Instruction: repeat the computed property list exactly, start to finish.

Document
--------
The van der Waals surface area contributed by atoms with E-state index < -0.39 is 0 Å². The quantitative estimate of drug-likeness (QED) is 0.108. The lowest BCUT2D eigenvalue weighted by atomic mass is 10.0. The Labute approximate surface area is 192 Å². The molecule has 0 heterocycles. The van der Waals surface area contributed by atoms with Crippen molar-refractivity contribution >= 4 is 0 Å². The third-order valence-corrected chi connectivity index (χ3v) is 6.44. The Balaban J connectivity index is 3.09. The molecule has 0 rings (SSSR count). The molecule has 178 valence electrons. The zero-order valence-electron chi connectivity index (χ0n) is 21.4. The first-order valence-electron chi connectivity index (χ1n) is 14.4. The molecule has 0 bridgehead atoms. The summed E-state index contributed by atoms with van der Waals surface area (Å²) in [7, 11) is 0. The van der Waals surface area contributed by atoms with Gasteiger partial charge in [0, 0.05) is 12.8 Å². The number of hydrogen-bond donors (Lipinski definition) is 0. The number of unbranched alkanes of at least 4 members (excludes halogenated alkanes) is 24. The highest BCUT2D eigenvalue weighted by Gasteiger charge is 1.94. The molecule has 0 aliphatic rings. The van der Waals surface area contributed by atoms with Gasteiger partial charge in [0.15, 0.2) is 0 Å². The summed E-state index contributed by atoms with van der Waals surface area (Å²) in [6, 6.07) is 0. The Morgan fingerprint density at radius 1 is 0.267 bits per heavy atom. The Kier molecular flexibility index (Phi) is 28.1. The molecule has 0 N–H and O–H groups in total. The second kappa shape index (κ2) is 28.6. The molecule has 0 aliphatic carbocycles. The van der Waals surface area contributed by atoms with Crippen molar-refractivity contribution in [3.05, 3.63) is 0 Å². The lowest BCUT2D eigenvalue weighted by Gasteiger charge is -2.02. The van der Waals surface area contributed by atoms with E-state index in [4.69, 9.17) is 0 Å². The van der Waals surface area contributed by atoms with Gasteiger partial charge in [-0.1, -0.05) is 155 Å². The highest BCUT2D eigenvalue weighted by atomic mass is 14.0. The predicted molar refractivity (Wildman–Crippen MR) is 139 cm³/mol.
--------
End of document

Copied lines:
The van der Waals surface area contributed by atoms with E-state index < -0.39 is 0 Å². The quantitative estimate of drug-likeness (QED) is 0.108. The lowest BCUT2D eigenvalue weighted by atomic mass is 10.0. The Labute approximate surface area is 192 Å². The molecule has 0 heterocycles. The van der Waals surface area contributed by atoms with Crippen molar-refractivity contribution >= 4 is 0 Å². The third-order valence-corrected chi connectivity index (χ3v) is 6.44. The Balaban J connectivity index is 3.09. The molecule has 0 rings (SSSR count). The molecule has 178 valence electrons. The zero-order valence-electron chi connectivity index (χ0n) is 21.4. The first-order valence-electron chi connectivity index (χ1n) is 14.4. The molecule has 0 bridgehead atoms. The summed E-state index contributed by atoms with van der Waals surface area (Å²) in [7, 11) is 0. The van der Waals surface area contributed by atoms with Gasteiger partial charge in [0, 0.05) is 12.8 Å². The number of hydrogen-bond donors (Lipinski definition) is 0. The number of unbranched alkanes of at least 4 members (excludes halogenated alkanes) is 24. The highest BCUT2D eigenvalue weighted by Gasteiger charge is 1.94. The molecule has 0 aliphatic rings. The van der Waals surface area contributed by atoms with Gasteiger partial charge in [0.15, 0.2) is 0 Å². The summed E-state index contributed by atoms with van der Waals surface area (Å²) in [6, 6.07) is 0. The Morgan fingerprint density at radius 1 is 0.267 bits per heavy atom. The Kier molecular flexibility index (Phi) is 28.1. The molecule has 0 N–H and O–H groups in total. The second kappa shape index (κ2) is 28.6. The molecule has 0 aliphatic carbocycles. The van der Waals surface area contributed by atoms with Crippen molar-refractivity contribution in [3.05, 3.63) is 0 Å². The lowest BCUT2D eigenvalue weighted by Gasteiger charge is -2.02. The van der Waals surface area contributed by atoms with E-state index in [4.69, 9.17) is 0 Å². The van der Waals surface area contributed by atoms with Gasteiger partial charge in [-0.1, -0.05) is 155 Å². The highest BCUT2D eigenvalue weighted by atomic mass is 14.0. The predicted molar refractivity (Wildman–Crippen MR) is 139 cm³/mol.